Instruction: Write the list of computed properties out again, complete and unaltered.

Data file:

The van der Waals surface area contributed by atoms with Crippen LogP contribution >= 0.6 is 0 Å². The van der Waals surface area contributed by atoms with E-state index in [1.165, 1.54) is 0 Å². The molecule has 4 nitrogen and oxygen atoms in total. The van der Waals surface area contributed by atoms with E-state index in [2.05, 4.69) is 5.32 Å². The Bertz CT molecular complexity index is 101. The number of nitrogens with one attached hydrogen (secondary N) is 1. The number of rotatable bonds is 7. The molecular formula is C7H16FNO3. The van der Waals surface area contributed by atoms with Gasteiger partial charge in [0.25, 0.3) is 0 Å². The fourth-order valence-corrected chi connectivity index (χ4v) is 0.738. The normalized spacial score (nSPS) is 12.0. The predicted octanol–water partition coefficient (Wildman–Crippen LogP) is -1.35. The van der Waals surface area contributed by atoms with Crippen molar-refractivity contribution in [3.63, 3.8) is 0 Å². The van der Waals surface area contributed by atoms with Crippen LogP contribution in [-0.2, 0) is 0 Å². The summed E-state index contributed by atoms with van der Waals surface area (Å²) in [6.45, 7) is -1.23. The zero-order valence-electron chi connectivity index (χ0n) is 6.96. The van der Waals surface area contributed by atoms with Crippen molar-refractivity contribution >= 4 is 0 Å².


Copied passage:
The van der Waals surface area contributed by atoms with Crippen LogP contribution >= 0.6 is 0 Å². The van der Waals surface area contributed by atoms with E-state index in [1.165, 1.54) is 0 Å². The molecule has 4 nitrogen and oxygen atoms in total. The van der Waals surface area contributed by atoms with E-state index in [2.05, 4.69) is 5.32 Å². The Bertz CT molecular complexity index is 101. The number of nitrogens with one attached hydrogen (secondary N) is 1. The number of rotatable bonds is 7. The molecular formula is C7H16FNO3. The van der Waals surface area contributed by atoms with Gasteiger partial charge in [0.25, 0.3) is 0 Å². The fourth-order valence-corrected chi connectivity index (χ4v) is 0.738. The normalized spacial score (nSPS) is 12.0. The predicted octanol–water partition coefficient (Wildman–Crippen LogP) is -1.35. The van der Waals surface area contributed by atoms with Crippen molar-refractivity contribution in [3.63, 3.8) is 0 Å². The van der Waals surface area contributed by atoms with Crippen LogP contribution in [-0.2, 0) is 0 Å². The summed E-state index contributed by atoms with van der Waals surface area (Å²) in [6.45, 7) is -1.23. The zero-order valence-electron chi connectivity index (χ0n) is 6.96. The van der Waals surface area contributed by atoms with Crippen molar-refractivity contribution >= 4 is 0 Å².